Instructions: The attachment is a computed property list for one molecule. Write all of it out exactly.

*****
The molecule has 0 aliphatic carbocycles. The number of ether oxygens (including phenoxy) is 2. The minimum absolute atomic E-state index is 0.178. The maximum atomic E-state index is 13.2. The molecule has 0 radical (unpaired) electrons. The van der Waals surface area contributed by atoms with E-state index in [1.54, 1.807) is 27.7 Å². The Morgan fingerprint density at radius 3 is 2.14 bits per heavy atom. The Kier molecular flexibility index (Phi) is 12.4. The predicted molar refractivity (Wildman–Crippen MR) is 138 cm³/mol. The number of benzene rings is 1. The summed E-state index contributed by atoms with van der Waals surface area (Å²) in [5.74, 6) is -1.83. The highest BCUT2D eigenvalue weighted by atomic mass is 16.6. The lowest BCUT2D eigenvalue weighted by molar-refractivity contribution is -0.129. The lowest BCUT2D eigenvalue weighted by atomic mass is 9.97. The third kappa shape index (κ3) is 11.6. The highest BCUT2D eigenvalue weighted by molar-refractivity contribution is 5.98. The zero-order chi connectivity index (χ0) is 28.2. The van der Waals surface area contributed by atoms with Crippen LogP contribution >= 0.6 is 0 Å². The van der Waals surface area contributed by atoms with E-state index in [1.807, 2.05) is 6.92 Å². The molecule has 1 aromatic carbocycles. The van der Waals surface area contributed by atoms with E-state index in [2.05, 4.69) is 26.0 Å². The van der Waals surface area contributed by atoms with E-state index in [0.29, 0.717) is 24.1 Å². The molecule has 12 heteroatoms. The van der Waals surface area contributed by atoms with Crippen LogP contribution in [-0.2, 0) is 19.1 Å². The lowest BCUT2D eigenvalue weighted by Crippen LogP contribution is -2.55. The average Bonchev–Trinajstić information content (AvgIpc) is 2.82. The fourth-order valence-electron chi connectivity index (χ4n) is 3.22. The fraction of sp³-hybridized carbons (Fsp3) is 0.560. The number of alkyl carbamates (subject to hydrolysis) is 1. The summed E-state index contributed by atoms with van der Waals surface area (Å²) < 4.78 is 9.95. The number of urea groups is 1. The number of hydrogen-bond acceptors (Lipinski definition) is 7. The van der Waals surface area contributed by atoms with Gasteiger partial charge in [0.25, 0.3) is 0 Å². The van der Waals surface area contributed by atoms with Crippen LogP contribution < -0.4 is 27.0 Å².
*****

The molecule has 0 aliphatic carbocycles. The number of ether oxygens (including phenoxy) is 2. The minimum absolute atomic E-state index is 0.178. The maximum atomic E-state index is 13.2. The molecule has 0 radical (unpaired) electrons. The van der Waals surface area contributed by atoms with E-state index in [1.54, 1.807) is 27.7 Å². The Morgan fingerprint density at radius 3 is 2.14 bits per heavy atom. The Kier molecular flexibility index (Phi) is 12.4. The predicted molar refractivity (Wildman–Crippen MR) is 138 cm³/mol. The number of benzene rings is 1. The summed E-state index contributed by atoms with van der Waals surface area (Å²) in [5.74, 6) is -1.83. The highest BCUT2D eigenvalue weighted by atomic mass is 16.6. The lowest BCUT2D eigenvalue weighted by molar-refractivity contribution is -0.129. The lowest BCUT2D eigenvalue weighted by atomic mass is 9.97. The third kappa shape index (κ3) is 11.6. The highest BCUT2D eigenvalue weighted by molar-refractivity contribution is 5.98. The zero-order chi connectivity index (χ0) is 28.2. The van der Waals surface area contributed by atoms with Crippen LogP contribution >= 0.6 is 0 Å². The van der Waals surface area contributed by atoms with E-state index in [1.807, 2.05) is 6.92 Å². The molecule has 1 aromatic carbocycles. The van der Waals surface area contributed by atoms with E-state index in [2.05, 4.69) is 26.0 Å². The van der Waals surface area contributed by atoms with E-state index in [0.29, 0.717) is 24.1 Å². The molecule has 12 heteroatoms. The van der Waals surface area contributed by atoms with Crippen LogP contribution in [-0.2, 0) is 19.1 Å². The lowest BCUT2D eigenvalue weighted by Crippen LogP contribution is -2.55. The average Bonchev–Trinajstić information content (AvgIpc) is 2.82. The fourth-order valence-electron chi connectivity index (χ4n) is 3.22. The fraction of sp³-hybridized carbons (Fsp3) is 0.560. The number of alkyl carbamates (subject to hydrolysis) is 1. The summed E-state index contributed by atoms with van der Waals surface area (Å²) < 4.78 is 9.95. The number of urea groups is 1. The number of hydrogen-bond acceptors (Lipinski definition) is 7. The van der Waals surface area contributed by atoms with Gasteiger partial charge in [0.25, 0.3) is 0 Å². The van der Waals surface area contributed by atoms with Crippen LogP contribution < -0.4 is 27.0 Å².